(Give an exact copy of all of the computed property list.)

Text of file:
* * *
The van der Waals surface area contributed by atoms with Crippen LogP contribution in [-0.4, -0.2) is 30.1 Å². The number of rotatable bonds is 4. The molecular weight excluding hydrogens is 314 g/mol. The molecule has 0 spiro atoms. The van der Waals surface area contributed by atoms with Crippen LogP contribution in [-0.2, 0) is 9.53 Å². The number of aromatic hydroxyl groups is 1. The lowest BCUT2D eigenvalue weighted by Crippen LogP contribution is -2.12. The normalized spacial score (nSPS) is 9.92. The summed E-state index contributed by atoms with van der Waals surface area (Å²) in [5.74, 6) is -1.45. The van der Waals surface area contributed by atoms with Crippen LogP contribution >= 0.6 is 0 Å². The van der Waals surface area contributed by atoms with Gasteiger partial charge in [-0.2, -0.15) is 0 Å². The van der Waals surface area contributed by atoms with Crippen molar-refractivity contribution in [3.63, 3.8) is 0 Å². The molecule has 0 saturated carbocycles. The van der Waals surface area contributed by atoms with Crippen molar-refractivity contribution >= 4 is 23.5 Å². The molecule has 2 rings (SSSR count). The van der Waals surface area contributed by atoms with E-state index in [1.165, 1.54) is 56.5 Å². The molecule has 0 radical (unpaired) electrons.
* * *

The van der Waals surface area contributed by atoms with Crippen LogP contribution in [-0.4, -0.2) is 30.1 Å². The number of rotatable bonds is 4. The molecular weight excluding hydrogens is 314 g/mol. The molecule has 0 spiro atoms. The van der Waals surface area contributed by atoms with Crippen LogP contribution in [-0.2, 0) is 9.53 Å². The number of aromatic hydroxyl groups is 1. The lowest BCUT2D eigenvalue weighted by Crippen LogP contribution is -2.12. The normalized spacial score (nSPS) is 9.92. The summed E-state index contributed by atoms with van der Waals surface area (Å²) in [5.74, 6) is -1.45. The van der Waals surface area contributed by atoms with Crippen LogP contribution >= 0.6 is 0 Å². The van der Waals surface area contributed by atoms with Gasteiger partial charge in [-0.2, -0.15) is 0 Å². The van der Waals surface area contributed by atoms with Crippen molar-refractivity contribution in [3.63, 3.8) is 0 Å². The molecule has 0 saturated carbocycles. The van der Waals surface area contributed by atoms with Crippen molar-refractivity contribution >= 4 is 23.5 Å². The molecule has 2 rings (SSSR count). The van der Waals surface area contributed by atoms with E-state index in [1.165, 1.54) is 56.5 Å². The molecule has 0 radical (unpaired) electrons.